Bridging the mom-daughter communications gap


Book club makes it easier to talk about touchy topics

Photo courtesy of Sandra Landen Machaj Erin Lee, 11, and her mom, Jan, read together.

When Jan Lee first heard about mother-daughter book clubs, her daughter was only 4. She was so excited by the idea that she could hardly wait for her daughter to learn to read. When Erin entered third grade, Lee invited girls from the class and their mothers to form a book club.

"I saw this as a chance to share my love of reading with my daughter and to encourage communication as she grew older," Lee says. The eight mothers and daughters in Lee's group have been meeting monthly, September through May, for nearly three years.

Lee got the idea from a book by Shireen Dodson, The Mother-Daughter Book Club: How Ten Busy Mothers and Daughters Came Together to Talk, Laugh and Learn Through Their Love of Reading. Any book club can encourage reading but a mother-daughter book club does something more: It gives mothers and daughters a chance to express their sometimes contradictory views on many issues by couching them in a book discussion. That means those sometimes touchy subjects don't have to be off limits. By learning to express their views in terms of the fictional characters, the moms hope that when the same subjects come up later in their daughters' real lives, they will be able to talk about them in a less confrontational way, Lee says.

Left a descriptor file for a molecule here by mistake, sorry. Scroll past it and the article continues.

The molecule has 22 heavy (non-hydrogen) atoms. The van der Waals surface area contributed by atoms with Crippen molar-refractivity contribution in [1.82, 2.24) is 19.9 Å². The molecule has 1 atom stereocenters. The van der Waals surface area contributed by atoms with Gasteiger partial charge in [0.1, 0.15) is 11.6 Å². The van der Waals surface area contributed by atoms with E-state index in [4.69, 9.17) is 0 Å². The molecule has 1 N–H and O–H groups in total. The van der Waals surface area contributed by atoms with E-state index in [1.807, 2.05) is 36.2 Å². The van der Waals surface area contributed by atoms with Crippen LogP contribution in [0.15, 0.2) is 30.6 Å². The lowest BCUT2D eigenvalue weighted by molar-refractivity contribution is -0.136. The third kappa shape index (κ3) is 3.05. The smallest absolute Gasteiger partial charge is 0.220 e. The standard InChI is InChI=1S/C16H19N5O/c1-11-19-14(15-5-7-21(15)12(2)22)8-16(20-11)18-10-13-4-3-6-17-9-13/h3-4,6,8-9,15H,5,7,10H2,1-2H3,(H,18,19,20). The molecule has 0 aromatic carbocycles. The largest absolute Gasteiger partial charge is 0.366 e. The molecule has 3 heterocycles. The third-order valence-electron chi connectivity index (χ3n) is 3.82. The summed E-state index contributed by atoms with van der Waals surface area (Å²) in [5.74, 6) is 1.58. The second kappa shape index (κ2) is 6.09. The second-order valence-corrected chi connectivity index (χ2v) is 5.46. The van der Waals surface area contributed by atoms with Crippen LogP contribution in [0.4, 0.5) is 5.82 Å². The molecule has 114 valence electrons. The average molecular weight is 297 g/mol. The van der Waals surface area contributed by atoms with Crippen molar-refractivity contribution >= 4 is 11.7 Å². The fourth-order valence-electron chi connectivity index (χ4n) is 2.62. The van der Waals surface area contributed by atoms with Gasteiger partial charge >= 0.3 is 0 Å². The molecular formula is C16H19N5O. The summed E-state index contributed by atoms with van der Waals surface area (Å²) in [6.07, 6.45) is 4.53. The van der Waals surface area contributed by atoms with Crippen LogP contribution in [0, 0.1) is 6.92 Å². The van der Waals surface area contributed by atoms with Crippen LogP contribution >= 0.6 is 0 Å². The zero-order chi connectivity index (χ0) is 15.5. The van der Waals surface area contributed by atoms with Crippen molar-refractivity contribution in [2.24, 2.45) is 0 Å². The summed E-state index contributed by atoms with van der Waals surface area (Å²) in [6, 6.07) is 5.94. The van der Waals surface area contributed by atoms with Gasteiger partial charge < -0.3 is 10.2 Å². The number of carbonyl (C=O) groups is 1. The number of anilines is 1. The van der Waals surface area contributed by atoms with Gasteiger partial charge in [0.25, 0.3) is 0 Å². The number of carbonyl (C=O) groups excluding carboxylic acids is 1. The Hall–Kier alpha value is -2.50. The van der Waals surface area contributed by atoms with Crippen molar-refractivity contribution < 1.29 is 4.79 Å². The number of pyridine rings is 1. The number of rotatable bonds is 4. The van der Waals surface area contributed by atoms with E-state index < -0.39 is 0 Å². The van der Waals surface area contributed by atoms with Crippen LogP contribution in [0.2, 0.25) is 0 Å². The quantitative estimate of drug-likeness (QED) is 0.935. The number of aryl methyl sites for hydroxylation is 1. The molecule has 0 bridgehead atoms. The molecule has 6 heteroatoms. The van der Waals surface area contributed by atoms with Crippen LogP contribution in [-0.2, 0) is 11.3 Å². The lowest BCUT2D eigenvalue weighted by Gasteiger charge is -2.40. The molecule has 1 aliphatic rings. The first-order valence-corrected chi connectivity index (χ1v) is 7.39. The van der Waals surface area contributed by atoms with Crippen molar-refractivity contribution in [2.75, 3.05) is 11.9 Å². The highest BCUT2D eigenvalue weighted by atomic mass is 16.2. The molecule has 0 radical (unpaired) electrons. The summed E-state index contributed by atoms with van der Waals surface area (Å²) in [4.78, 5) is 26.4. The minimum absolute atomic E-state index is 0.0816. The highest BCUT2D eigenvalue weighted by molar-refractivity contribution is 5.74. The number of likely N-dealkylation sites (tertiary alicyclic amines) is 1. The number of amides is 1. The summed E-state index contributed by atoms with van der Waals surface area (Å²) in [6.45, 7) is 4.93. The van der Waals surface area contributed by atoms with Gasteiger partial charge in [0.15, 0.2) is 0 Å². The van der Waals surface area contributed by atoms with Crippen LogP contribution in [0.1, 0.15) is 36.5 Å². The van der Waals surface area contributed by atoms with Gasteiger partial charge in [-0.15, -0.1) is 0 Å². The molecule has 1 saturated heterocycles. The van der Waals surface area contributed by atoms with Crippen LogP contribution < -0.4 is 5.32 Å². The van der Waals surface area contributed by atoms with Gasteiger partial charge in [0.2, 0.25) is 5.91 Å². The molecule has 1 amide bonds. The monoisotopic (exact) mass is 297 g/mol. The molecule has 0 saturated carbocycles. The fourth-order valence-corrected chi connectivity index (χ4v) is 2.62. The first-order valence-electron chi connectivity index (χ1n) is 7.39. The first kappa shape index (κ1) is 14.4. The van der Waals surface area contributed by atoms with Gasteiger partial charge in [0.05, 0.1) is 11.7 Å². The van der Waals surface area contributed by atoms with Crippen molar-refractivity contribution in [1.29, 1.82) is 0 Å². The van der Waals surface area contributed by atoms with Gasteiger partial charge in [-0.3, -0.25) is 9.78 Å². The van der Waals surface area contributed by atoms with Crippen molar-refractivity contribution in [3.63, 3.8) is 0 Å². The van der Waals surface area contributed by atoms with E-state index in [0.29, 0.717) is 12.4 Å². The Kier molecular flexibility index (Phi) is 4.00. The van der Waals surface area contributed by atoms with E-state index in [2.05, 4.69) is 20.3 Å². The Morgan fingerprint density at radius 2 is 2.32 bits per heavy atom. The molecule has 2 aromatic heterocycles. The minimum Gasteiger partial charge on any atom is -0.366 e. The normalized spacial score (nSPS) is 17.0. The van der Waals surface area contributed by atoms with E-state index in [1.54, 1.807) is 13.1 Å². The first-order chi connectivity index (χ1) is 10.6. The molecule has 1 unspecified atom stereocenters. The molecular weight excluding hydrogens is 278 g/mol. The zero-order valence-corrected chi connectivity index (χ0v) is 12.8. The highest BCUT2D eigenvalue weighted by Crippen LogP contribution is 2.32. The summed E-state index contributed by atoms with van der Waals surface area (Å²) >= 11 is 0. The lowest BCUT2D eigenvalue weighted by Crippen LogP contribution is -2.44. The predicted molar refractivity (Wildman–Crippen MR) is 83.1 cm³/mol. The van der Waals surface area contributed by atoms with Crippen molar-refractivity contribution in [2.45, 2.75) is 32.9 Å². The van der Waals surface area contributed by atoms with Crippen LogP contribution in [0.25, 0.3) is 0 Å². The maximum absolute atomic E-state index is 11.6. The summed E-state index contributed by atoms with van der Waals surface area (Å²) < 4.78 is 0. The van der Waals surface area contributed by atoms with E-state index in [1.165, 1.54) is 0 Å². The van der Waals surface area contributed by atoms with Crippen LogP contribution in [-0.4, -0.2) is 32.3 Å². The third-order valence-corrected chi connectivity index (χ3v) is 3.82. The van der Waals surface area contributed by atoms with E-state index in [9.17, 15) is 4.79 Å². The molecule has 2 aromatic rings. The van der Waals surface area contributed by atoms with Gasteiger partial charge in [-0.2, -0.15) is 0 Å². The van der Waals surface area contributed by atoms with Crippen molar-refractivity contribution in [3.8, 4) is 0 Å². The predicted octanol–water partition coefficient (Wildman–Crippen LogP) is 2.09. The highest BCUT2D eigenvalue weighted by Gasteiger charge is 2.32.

To start a mother-daughter book club, Lee suggests inviting at least 10 mothers and daughters so there are enough members to stimulate discussion. She recommends seeking a balance between compatibility and diversity. Having mothers and daughters who get along is important, but having a variety of interests and backgrounds encourages the group to explore different types of literature and makes for a livelier discussion.

She also notes that it's important to be aware of everyone's reading level so the girls aren't intimidated by a too-hard book or bored by a too-easy one. A social activity, such as dinner, provides an opportunity for mothers and daughters to continue to communicate, moving from books into their own lives. Other activities could include visiting a book store or seeing a play based on a book.

Erin Lee, 11, says the club is fun and educational. "I get to see my friends. I read more carefully and pay attention to things like characters and settings."


Sandra Landen Macha

Kids Eat Chicago

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